My nurse came out to me after she finished explaining instructions for a test to a patient.
Joan says thank you and then she says, "It’s so nice to be in a place where people listen and are nice."
I look at my nurse incredulously.
Reasons why Dr. Kressin would have an incredulous look after such a comment:
- As if to say, how else should we treat a patient?
- What else should the patient expect from a doctor, or another person for that matter?
- Where are these patients coming from since this is not the first time someone said so?
- How exactly are these patients treated in the outside world?
We are not patting ourselves in the back. I don’t think we treat one patient differently from the next. Granted, we do treat patients that have complicated, long-standing, and embarrassing issues. And there are days when I pray, "Please grant me the serenity to ..." But it’s just patient care. When did that change?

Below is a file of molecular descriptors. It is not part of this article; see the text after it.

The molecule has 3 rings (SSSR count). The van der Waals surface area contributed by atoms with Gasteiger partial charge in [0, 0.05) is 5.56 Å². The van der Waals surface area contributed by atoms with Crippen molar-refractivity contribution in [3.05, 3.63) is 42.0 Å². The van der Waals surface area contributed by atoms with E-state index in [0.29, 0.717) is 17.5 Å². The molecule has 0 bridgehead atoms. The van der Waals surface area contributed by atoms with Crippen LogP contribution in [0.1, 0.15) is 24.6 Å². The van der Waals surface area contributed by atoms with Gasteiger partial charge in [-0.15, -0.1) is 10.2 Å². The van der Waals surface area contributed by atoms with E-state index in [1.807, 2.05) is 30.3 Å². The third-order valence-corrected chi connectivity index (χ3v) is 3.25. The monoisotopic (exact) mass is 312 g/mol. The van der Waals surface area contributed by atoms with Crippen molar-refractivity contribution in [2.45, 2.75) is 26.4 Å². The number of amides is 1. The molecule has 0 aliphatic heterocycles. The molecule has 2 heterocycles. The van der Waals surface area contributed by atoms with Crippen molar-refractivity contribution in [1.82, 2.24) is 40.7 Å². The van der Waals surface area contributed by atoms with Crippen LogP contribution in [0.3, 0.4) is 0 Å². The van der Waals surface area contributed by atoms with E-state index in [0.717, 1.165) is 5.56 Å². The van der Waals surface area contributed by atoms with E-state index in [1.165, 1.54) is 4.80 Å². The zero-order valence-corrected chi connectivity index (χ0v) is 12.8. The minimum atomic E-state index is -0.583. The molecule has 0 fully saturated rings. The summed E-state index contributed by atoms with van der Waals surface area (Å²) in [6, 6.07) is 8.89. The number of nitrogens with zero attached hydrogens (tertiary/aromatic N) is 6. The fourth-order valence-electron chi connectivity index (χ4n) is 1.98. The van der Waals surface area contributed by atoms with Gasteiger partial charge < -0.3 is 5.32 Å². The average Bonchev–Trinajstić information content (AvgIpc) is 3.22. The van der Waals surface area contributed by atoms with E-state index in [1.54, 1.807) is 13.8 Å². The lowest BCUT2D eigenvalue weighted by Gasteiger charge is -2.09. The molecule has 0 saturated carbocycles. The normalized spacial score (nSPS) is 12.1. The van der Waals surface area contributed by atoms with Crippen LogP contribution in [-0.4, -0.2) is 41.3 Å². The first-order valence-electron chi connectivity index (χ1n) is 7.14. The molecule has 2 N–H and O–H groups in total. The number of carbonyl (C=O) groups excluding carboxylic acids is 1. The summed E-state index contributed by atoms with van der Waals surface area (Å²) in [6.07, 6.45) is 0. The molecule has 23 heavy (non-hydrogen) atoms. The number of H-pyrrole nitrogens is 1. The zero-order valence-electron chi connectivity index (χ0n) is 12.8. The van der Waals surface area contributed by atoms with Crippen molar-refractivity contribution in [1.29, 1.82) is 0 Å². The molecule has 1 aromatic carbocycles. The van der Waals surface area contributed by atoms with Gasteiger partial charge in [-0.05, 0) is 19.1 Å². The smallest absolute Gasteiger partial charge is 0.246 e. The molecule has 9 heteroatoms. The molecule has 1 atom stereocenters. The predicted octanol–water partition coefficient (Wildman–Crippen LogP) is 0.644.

A fellow physician came up to me one day. I apparently had treated his wife.
You were the first person to let her talk without interrupting. She has been blown off before thinking that this is all in her head. Thank you.
In my field where we talk about private body functions, sensitive topics, and catch patients at their most vulnerable, there is little room for rudeness and arrogance. We, as physicians, should remember a basic rule in life. Just be nice.